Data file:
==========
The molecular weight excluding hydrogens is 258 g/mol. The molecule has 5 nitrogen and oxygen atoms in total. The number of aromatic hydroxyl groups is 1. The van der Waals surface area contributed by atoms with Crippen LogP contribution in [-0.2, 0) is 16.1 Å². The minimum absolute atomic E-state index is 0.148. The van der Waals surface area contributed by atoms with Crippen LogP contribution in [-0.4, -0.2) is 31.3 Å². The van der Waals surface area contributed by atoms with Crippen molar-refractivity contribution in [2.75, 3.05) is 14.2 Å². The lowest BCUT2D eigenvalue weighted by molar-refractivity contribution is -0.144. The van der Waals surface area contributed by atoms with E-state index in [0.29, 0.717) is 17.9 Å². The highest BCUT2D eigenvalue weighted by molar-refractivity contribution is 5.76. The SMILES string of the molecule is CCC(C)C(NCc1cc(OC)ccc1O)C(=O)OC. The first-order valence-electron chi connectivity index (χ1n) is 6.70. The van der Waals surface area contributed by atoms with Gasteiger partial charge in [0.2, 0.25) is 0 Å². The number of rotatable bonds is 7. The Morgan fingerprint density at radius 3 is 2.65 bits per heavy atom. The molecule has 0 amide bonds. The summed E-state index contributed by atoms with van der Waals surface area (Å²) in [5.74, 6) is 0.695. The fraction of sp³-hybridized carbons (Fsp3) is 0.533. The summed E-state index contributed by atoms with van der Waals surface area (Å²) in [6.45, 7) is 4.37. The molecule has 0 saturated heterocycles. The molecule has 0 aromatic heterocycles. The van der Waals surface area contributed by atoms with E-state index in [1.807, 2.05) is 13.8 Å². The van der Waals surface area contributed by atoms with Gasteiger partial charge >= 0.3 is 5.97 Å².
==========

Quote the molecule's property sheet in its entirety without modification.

The molecular weight excluding hydrogens is 258 g/mol. The molecule has 5 nitrogen and oxygen atoms in total. The number of aromatic hydroxyl groups is 1. The van der Waals surface area contributed by atoms with Crippen LogP contribution in [-0.2, 0) is 16.1 Å². The minimum absolute atomic E-state index is 0.148. The van der Waals surface area contributed by atoms with Crippen LogP contribution in [-0.4, -0.2) is 31.3 Å². The van der Waals surface area contributed by atoms with Crippen molar-refractivity contribution in [2.75, 3.05) is 14.2 Å². The lowest BCUT2D eigenvalue weighted by molar-refractivity contribution is -0.144. The van der Waals surface area contributed by atoms with E-state index in [0.29, 0.717) is 17.9 Å². The highest BCUT2D eigenvalue weighted by molar-refractivity contribution is 5.76. The SMILES string of the molecule is CCC(C)C(NCc1cc(OC)ccc1O)C(=O)OC. The first-order valence-electron chi connectivity index (χ1n) is 6.70. The van der Waals surface area contributed by atoms with Gasteiger partial charge in [0.2, 0.25) is 0 Å². The number of rotatable bonds is 7. The Morgan fingerprint density at radius 3 is 2.65 bits per heavy atom. The molecule has 0 amide bonds. The summed E-state index contributed by atoms with van der Waals surface area (Å²) in [5.74, 6) is 0.695. The fraction of sp³-hybridized carbons (Fsp3) is 0.533. The summed E-state index contributed by atoms with van der Waals surface area (Å²) in [6.45, 7) is 4.37. The molecule has 0 saturated heterocycles. The molecule has 0 aromatic heterocycles. The van der Waals surface area contributed by atoms with E-state index in [1.807, 2.05) is 13.8 Å². The van der Waals surface area contributed by atoms with Gasteiger partial charge >= 0.3 is 5.97 Å².